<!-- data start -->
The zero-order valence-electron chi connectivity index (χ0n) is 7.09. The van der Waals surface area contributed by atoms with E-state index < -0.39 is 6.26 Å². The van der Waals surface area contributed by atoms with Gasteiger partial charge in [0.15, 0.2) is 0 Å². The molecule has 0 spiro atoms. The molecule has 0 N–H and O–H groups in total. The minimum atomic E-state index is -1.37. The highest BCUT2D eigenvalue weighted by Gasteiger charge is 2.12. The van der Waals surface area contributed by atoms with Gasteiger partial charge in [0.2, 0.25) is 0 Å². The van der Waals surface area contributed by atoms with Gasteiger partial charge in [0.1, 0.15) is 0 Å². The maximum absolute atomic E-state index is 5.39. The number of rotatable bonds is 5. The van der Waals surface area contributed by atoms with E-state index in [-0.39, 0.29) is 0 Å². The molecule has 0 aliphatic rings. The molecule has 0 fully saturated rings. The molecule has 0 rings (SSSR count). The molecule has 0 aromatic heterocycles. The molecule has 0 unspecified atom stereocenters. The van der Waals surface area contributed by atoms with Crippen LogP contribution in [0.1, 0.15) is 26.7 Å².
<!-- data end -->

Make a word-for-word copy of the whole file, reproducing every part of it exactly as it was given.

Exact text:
The zero-order valence-electron chi connectivity index (χ0n) is 7.09. The van der Waals surface area contributed by atoms with E-state index < -0.39 is 6.26 Å². The van der Waals surface area contributed by atoms with Gasteiger partial charge in [0.15, 0.2) is 0 Å². The molecule has 0 spiro atoms. The molecule has 0 N–H and O–H groups in total. The minimum atomic E-state index is -1.37. The highest BCUT2D eigenvalue weighted by Gasteiger charge is 2.12. The van der Waals surface area contributed by atoms with Gasteiger partial charge in [0.2, 0.25) is 0 Å². The van der Waals surface area contributed by atoms with Gasteiger partial charge in [0.1, 0.15) is 0 Å². The maximum absolute atomic E-state index is 5.39. The number of rotatable bonds is 5. The van der Waals surface area contributed by atoms with E-state index in [-0.39, 0.29) is 0 Å². The molecule has 0 aliphatic rings. The molecule has 0 fully saturated rings. The molecule has 0 rings (SSSR count). The molecule has 0 aromatic heterocycles. The molecule has 0 unspecified atom stereocenters. The van der Waals surface area contributed by atoms with Crippen LogP contribution in [0.1, 0.15) is 26.7 Å².